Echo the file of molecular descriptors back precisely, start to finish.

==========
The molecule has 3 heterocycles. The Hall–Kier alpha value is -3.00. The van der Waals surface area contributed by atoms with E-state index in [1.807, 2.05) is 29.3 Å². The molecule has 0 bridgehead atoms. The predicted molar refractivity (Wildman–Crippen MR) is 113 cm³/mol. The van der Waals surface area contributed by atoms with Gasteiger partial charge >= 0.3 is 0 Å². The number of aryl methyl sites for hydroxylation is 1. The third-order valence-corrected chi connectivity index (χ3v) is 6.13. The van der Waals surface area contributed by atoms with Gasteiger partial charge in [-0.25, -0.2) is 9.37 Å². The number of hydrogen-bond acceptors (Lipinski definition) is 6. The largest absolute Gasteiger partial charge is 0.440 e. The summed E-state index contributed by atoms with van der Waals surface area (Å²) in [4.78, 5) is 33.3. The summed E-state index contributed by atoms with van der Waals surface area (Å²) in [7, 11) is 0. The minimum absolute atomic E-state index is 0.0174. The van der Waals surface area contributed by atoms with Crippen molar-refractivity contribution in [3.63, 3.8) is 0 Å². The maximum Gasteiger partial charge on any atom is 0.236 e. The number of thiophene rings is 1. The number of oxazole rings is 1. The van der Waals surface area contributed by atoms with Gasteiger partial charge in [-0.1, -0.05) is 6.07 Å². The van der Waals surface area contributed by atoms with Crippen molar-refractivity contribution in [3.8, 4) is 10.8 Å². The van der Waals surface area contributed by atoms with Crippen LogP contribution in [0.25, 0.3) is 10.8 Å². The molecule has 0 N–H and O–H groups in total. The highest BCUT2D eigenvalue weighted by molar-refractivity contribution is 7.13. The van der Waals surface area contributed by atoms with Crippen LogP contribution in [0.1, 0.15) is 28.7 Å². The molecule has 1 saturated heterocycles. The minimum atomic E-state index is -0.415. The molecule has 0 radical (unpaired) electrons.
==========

The molecule has 3 heterocycles. The Hall–Kier alpha value is -3.00. The van der Waals surface area contributed by atoms with E-state index in [1.807, 2.05) is 29.3 Å². The molecule has 0 bridgehead atoms. The predicted molar refractivity (Wildman–Crippen MR) is 113 cm³/mol. The van der Waals surface area contributed by atoms with Gasteiger partial charge >= 0.3 is 0 Å². The number of aryl methyl sites for hydroxylation is 1. The third-order valence-corrected chi connectivity index (χ3v) is 6.13. The van der Waals surface area contributed by atoms with Gasteiger partial charge in [-0.25, -0.2) is 9.37 Å². The number of hydrogen-bond acceptors (Lipinski definition) is 6. The largest absolute Gasteiger partial charge is 0.440 e. The summed E-state index contributed by atoms with van der Waals surface area (Å²) in [4.78, 5) is 33.3. The summed E-state index contributed by atoms with van der Waals surface area (Å²) in [7, 11) is 0. The minimum absolute atomic E-state index is 0.0174. The van der Waals surface area contributed by atoms with Crippen molar-refractivity contribution in [3.63, 3.8) is 0 Å². The maximum Gasteiger partial charge on any atom is 0.236 e. The number of thiophene rings is 1. The number of oxazole rings is 1. The van der Waals surface area contributed by atoms with Gasteiger partial charge in [-0.1, -0.05) is 6.07 Å². The van der Waals surface area contributed by atoms with Crippen molar-refractivity contribution in [3.8, 4) is 10.8 Å². The van der Waals surface area contributed by atoms with Crippen LogP contribution in [0.25, 0.3) is 10.8 Å². The molecule has 0 N–H and O–H groups in total. The highest BCUT2D eigenvalue weighted by molar-refractivity contribution is 7.13. The van der Waals surface area contributed by atoms with Crippen LogP contribution in [0.1, 0.15) is 28.7 Å². The molecule has 1 saturated heterocycles. The minimum atomic E-state index is -0.415. The molecule has 0 radical (unpaired) electrons.